creating hollow oaks with Fistulina hepatica

dwheeler at dwheeler at
Mon Feb 15 12:28:38 EST 1999

In article <7a0nh2$e6f$1 at>,
  NICKLAS JANSSON <nicklas.jansson at> wrote:
> I m working with nature conservation in Sweden and in a Nature-reserve =
> with big old hollow oaks (and hold a lot of thretened insect species =
> living on and inside the trees). The problem is that they are so old that =
> they are dying and ther are no other hollow oaks in the area. Here we want =
> to try to =22make=22 younger oaks hollow too.=20
> So now I m looking for information or a person whith knoledge arround the =
> tecnic used in England when making oak wood darker. I know that one use =
> the =22beefsteak fungus=22 (Fistulina hepatica) and inoculate it s mycelia =
> in living oaks. But I wonder for exemple when and how they do it.
> Nicklas Jansson
> L=E4nsstyrelsen E-l=E4n
> Milj=F6v=E5rdsenheten
> 58186 Link=F6ping
I haven't grown F. hepatica. Yet.

However, I have found in on local Oregon White oak (Quercus garryana) which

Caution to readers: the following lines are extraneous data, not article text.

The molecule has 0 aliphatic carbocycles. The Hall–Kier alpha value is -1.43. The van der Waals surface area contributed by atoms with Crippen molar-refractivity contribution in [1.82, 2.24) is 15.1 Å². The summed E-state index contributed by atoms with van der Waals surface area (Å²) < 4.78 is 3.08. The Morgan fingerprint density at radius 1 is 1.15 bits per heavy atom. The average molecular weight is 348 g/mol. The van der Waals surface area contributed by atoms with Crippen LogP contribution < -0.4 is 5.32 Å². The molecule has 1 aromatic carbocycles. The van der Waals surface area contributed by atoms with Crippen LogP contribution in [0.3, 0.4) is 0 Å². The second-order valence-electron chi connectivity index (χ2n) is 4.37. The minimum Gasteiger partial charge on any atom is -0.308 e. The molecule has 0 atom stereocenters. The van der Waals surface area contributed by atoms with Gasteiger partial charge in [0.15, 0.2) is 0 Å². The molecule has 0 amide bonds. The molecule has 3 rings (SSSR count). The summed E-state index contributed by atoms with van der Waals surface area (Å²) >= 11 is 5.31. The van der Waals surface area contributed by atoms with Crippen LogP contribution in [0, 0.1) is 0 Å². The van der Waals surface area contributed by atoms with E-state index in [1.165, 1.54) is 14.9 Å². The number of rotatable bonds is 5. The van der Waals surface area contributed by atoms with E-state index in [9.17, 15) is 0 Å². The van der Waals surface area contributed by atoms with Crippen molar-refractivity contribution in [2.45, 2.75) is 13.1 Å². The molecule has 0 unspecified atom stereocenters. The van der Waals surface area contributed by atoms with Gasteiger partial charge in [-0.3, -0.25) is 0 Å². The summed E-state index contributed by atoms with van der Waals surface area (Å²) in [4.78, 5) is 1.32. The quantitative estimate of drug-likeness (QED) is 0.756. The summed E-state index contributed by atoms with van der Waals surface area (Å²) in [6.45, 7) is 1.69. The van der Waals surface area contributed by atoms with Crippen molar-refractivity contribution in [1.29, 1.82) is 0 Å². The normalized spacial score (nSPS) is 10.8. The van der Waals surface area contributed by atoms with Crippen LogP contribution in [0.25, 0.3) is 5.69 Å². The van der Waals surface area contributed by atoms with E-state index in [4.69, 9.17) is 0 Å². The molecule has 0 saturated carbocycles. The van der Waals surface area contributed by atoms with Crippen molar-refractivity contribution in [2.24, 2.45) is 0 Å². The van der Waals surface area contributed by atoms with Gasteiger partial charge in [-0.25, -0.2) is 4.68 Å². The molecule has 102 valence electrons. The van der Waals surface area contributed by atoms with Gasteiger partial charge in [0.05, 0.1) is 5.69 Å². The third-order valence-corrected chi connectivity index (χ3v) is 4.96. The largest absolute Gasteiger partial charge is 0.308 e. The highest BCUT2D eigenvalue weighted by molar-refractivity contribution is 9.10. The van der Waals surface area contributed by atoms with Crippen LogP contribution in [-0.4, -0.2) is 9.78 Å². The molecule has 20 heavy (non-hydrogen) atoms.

appears to have been larger (possible 200+ years) trees. The only time I find
F. h. is when the trees have been damaged in some way: windstorm or ice
damage is the most common reason that I can tell. In these cases, F.h.
apparently first inoculates the jagged damaged area, then slowly grows
backward into the tree.

Using that as a working supposition, try cutting a larger limb leading to the
center of the tree. Inoculate this site with spawn (I'd use millet spawn
myself, but sawdust-grown mycelium should work too). Cover the spawn with a
sheet of thin, flexible plastic (Saran-wrap works well for me), and cover the
plastic with a cap made of aluminum foil. Allow the spawn and cap to stay on
the tree for at least 3 months, at which time the mycelium should be thriving
(provided the limb was cut during the spring). F.h. mycelium should grow
faster in your area during the summer months than during the winter. Once
inoculated, sit back and wait. F.h. is not, IMHO, a fast-growing fungus, and
may take several years to create the hollow center you are seeking.

Daniel B. Wheeler
"I like to walk a mile in a man's shoes before criticizing him. That
way, if he gets angry, I'm a mile away. And he's barefoot."

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